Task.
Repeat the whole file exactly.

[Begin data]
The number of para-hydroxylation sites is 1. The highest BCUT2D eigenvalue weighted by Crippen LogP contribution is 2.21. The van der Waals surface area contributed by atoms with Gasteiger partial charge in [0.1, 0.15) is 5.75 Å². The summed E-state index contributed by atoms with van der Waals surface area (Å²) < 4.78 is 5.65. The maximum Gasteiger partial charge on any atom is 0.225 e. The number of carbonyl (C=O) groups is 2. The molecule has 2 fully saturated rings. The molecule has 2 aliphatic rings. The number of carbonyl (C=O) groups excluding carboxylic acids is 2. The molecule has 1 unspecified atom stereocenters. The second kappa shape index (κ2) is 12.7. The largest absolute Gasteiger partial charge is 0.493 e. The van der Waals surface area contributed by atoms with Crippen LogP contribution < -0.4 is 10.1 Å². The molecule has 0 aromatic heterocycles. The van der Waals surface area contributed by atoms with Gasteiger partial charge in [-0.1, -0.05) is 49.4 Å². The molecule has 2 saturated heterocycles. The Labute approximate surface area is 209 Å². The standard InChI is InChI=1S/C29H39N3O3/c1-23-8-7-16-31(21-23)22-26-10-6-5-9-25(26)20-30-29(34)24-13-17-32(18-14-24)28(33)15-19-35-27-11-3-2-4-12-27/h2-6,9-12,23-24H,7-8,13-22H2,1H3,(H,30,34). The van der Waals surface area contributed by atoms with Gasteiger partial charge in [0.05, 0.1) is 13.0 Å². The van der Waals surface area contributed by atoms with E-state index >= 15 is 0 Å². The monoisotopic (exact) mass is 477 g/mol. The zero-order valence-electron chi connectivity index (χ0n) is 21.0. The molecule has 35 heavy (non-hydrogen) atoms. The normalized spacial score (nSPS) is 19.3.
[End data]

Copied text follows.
The number of para-hydroxylation sites is 1. The highest BCUT2D eigenvalue weighted by Crippen LogP contribution is 2.21. The van der Waals surface area contributed by atoms with Gasteiger partial charge in [0.1, 0.15) is 5.75 Å². The summed E-state index contributed by atoms with van der Waals surface area (Å²) < 4.78 is 5.65. The maximum Gasteiger partial charge on any atom is 0.225 e. The number of carbonyl (C=O) groups is 2. The molecule has 2 fully saturated rings. The molecule has 2 aliphatic rings. The number of carbonyl (C=O) groups excluding carboxylic acids is 2. The molecule has 1 unspecified atom stereocenters. The second kappa shape index (κ2) is 12.7. The largest absolute Gasteiger partial charge is 0.493 e. The van der Waals surface area contributed by atoms with Crippen LogP contribution < -0.4 is 10.1 Å². The molecule has 0 aromatic heterocycles. The van der Waals surface area contributed by atoms with Gasteiger partial charge in [-0.1, -0.05) is 49.4 Å². The molecule has 2 saturated heterocycles. The Labute approximate surface area is 209 Å². The standard InChI is InChI=1S/C29H39N3O3/c1-23-8-7-16-31(21-23)22-26-10-6-5-9-25(26)20-30-29(34)24-13-17-32(18-14-24)28(33)15-19-35-27-11-3-2-4-12-27/h2-6,9-12,23-24H,7-8,13-22H2,1H3,(H,30,34). The van der Waals surface area contributed by atoms with Gasteiger partial charge in [0.05, 0.1) is 13.0 Å². The van der Waals surface area contributed by atoms with E-state index >= 15 is 0 Å². The monoisotopic (exact) mass is 477 g/mol. The zero-order valence-electron chi connectivity index (χ0n) is 21.0. The molecule has 35 heavy (non-hydrogen) atoms. The normalized spacial score (nSPS) is 19.3.